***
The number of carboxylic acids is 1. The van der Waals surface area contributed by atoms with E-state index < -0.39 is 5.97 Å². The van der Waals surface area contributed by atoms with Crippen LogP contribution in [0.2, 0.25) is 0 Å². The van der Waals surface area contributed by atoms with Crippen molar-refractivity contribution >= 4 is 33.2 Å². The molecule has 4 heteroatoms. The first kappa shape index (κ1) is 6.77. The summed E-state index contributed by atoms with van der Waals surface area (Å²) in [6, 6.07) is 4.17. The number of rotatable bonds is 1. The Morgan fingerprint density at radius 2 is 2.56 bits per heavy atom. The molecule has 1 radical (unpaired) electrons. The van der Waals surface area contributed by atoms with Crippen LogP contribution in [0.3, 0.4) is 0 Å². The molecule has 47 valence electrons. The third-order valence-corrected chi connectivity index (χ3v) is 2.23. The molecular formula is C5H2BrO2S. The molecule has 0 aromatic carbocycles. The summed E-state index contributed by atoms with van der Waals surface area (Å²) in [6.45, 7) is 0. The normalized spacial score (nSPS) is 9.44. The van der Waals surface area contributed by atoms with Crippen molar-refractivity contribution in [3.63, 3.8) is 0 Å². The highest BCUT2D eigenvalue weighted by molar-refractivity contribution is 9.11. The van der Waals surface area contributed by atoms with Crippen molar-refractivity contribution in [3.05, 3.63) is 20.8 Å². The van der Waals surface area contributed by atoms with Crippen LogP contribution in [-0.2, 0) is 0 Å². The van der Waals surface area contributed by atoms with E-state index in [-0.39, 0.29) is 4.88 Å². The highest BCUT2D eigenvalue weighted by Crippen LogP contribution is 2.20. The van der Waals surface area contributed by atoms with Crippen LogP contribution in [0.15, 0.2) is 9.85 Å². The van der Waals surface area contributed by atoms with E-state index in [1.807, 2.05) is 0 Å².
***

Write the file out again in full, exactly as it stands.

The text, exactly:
The number of carboxylic acids is 1. The van der Waals surface area contributed by atoms with E-state index < -0.39 is 5.97 Å². The van der Waals surface area contributed by atoms with Crippen LogP contribution in [0.2, 0.25) is 0 Å². The van der Waals surface area contributed by atoms with Crippen molar-refractivity contribution >= 4 is 33.2 Å². The molecule has 4 heteroatoms. The first kappa shape index (κ1) is 6.77. The summed E-state index contributed by atoms with van der Waals surface area (Å²) in [6, 6.07) is 4.17. The number of rotatable bonds is 1. The Morgan fingerprint density at radius 2 is 2.56 bits per heavy atom. The molecule has 1 radical (unpaired) electrons. The van der Waals surface area contributed by atoms with Crippen LogP contribution in [0.3, 0.4) is 0 Å². The molecule has 47 valence electrons. The third-order valence-corrected chi connectivity index (χ3v) is 2.23. The molecular formula is C5H2BrO2S. The molecule has 0 aromatic carbocycles. The summed E-state index contributed by atoms with van der Waals surface area (Å²) in [6.45, 7) is 0. The normalized spacial score (nSPS) is 9.44. The van der Waals surface area contributed by atoms with Crippen molar-refractivity contribution in [3.63, 3.8) is 0 Å². The highest BCUT2D eigenvalue weighted by molar-refractivity contribution is 9.11. The van der Waals surface area contributed by atoms with Crippen molar-refractivity contribution in [3.05, 3.63) is 20.8 Å². The van der Waals surface area contributed by atoms with Crippen LogP contribution in [-0.2, 0) is 0 Å². The van der Waals surface area contributed by atoms with E-state index in [-0.39, 0.29) is 4.88 Å². The highest BCUT2D eigenvalue weighted by Crippen LogP contribution is 2.20. The van der Waals surface area contributed by atoms with Crippen LogP contribution in [0.15, 0.2) is 9.85 Å². The van der Waals surface area contributed by atoms with E-state index in [1.807, 2.05) is 0 Å².